What’s the Difference? Time Weighted Return versus Internal Rate of Return

A common question we hear from our clients is “what is my rate of return?” The true answer is: there is more than one way to look at returns. Understanding the differences can help you make better informed financial decisions.

The two most acceptable methods to calculate returns are Time-Weight Return (TWR) and Internal Rate of Return (IRR). Here are the key differences:

Internal Rate of Return (also called Dollar Weighted Return)

IRR is the measurement of your portfolio’s actual performance between two dates, including all cash inflow and outflows. Because of this, the IRR of a portfolio can be significantly affected by both the timing and size of any contribution or distribution. Luck in the timing of your inflows or outflows can drastically swing numbers one way or the other.

Using this method can be appropriate to determine how your portfolio has performed relative to your financial goals. However, it’s not an effective measurement tool for analyzing the long term performance of your portfolio’s underlying assets or comparing your investment manager to another manager or index. This is where TWR becomes useful.

Time-Weight Return (TWR):

This method compounds the daily returns of your account from the time it was initially funded until the present. The big difference it that TWR does NOT consider when you deposit or withdraw cash from the account. Simply stated, the TWR is the return on the very first dollar invested in the portfolio. Because of this, TWR represents a more accurate reflection of manager performance.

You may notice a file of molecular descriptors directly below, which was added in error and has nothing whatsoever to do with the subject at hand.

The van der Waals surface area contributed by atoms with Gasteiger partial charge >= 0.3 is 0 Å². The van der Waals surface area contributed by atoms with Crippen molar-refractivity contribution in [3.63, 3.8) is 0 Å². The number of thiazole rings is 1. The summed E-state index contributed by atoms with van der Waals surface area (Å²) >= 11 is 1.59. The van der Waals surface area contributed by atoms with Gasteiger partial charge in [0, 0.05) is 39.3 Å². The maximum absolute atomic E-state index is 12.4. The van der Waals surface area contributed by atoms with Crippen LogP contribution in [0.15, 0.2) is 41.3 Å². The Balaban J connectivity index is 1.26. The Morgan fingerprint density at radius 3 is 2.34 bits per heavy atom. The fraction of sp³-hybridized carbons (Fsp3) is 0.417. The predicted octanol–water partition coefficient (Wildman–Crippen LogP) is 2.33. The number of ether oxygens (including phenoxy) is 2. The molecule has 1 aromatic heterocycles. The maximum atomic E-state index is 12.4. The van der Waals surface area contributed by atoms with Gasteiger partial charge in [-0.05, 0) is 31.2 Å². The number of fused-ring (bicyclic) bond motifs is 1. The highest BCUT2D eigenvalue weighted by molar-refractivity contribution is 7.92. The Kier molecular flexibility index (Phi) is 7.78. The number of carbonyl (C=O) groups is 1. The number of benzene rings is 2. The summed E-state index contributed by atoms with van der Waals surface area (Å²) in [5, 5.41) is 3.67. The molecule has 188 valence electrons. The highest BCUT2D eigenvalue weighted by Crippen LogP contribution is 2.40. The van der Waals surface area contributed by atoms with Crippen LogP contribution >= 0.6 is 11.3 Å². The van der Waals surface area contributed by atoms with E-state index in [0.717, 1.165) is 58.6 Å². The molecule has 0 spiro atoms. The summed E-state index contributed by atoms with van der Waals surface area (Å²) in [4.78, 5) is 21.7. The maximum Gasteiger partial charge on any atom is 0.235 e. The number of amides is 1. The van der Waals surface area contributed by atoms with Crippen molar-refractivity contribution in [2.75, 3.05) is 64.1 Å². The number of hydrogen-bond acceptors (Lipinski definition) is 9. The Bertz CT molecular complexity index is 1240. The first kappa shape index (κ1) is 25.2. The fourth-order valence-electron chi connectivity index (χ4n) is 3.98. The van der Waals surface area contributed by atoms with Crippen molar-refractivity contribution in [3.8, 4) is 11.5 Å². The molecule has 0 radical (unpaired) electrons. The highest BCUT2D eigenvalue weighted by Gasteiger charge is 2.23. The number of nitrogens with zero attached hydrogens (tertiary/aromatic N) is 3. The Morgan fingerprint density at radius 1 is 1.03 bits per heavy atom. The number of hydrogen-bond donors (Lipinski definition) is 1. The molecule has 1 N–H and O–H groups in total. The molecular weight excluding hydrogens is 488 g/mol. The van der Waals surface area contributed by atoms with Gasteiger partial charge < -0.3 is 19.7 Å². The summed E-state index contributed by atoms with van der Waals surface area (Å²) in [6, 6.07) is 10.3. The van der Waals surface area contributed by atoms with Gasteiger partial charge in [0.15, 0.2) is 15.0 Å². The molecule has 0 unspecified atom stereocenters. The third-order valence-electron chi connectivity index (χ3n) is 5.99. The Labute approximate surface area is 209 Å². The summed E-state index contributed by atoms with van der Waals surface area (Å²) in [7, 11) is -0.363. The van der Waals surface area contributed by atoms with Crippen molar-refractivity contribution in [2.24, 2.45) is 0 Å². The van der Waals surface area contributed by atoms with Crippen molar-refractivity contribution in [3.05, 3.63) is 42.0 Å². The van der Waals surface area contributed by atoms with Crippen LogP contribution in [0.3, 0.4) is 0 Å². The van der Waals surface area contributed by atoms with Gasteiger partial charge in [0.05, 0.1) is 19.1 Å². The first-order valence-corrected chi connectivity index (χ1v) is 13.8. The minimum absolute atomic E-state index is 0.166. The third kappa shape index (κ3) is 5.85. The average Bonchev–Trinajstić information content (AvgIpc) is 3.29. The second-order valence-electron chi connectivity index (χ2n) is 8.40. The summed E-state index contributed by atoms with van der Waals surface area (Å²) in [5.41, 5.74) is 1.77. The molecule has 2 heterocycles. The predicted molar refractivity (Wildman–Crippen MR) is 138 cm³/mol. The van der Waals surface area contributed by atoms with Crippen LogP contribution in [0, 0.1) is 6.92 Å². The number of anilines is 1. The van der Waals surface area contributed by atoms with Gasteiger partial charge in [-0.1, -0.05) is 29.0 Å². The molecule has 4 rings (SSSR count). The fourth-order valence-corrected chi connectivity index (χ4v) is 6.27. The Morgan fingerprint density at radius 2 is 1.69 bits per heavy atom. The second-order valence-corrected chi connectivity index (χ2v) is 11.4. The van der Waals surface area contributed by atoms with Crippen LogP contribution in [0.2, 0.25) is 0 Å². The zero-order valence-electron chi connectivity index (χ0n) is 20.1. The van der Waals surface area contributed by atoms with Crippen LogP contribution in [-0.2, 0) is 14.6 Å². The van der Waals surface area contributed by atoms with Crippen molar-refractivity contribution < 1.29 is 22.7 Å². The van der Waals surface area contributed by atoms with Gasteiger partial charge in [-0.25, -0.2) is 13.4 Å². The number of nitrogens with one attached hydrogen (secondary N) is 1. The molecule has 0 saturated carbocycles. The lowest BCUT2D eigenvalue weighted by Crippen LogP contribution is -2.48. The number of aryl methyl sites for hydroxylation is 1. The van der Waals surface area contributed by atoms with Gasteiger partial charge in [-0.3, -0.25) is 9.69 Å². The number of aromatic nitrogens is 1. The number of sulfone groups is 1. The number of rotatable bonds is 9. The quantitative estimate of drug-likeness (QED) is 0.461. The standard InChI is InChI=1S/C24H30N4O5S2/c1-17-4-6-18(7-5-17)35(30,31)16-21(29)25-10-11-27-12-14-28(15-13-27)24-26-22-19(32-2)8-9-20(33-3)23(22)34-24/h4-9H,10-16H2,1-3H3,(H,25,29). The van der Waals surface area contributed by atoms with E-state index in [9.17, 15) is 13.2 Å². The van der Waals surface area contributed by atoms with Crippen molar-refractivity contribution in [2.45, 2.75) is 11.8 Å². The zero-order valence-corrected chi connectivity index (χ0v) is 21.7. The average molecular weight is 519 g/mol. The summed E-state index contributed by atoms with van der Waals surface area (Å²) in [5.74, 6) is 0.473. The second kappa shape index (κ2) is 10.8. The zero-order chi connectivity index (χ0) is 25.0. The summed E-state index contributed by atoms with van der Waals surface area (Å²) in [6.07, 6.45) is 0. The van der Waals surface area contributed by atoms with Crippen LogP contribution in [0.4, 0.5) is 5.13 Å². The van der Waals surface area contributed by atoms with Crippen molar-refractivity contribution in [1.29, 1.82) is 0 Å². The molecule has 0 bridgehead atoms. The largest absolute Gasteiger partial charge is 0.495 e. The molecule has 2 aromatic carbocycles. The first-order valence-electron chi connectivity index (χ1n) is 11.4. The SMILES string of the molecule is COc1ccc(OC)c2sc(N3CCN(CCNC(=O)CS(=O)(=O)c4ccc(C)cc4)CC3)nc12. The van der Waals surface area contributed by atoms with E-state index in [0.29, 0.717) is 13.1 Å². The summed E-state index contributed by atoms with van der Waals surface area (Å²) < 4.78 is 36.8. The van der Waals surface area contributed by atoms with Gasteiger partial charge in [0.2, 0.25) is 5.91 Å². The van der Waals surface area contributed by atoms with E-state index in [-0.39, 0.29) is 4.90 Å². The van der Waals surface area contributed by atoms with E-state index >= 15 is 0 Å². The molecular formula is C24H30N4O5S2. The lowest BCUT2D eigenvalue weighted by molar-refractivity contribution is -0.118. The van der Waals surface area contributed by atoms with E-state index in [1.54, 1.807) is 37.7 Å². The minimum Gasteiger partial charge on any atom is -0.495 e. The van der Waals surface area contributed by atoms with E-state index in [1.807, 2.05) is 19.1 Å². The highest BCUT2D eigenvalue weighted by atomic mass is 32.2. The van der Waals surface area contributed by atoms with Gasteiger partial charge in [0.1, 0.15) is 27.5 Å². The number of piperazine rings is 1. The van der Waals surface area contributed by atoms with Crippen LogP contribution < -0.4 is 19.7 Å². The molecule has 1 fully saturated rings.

To really hammer home the difference, let’s look at an example. Say you invest $10,000 in an account on January 1st of this year. Your account increases in value 50% from January to June. You’re so pleased with performance that you put another $100,000 dollars into your account in June. Your account goes down 10% between June and the end of the year.


Since your account went up 50% for the first half of the year and then down only 10% the second half, your time weighted return is 35%. In contrast, your internal rate of return is a 5% loss. Why the difference? Most of your money was not invested until the middle of the year and missed the 50% rise. That money then declined and you ended up with less money than your total investment. Clearly, the timing of that $100,000 contribution was significant.

When looking at the performance of your accounts, it’s important to note how your returns are being calculated so you can understand what they are really telling you.


The opinions expressed in this material are for general information only and are not intended to provide specific advice or recommendations for any individual.  To determine which investments may be appropriate for you, consult your financial advisor prior to investing. This information is not intended to be a substitute for specific individualized tax advice. We suggest that you discuss your specific tax issues with a qualified tax advisor.   Investment Advice offered through Leonard Rickey Investment Advisors, PLLC (LRIA), a Registered Investment Advisor. To the extent you are receiving investment advice from a separately registered independent investment advisor, please note that LRIA is not an affiliate of and makes no representation with respect to such entity. Past performance is no guarantee of future results. Copyright © 2015* Leonard Rickey Investment Advisors – All rights reserved.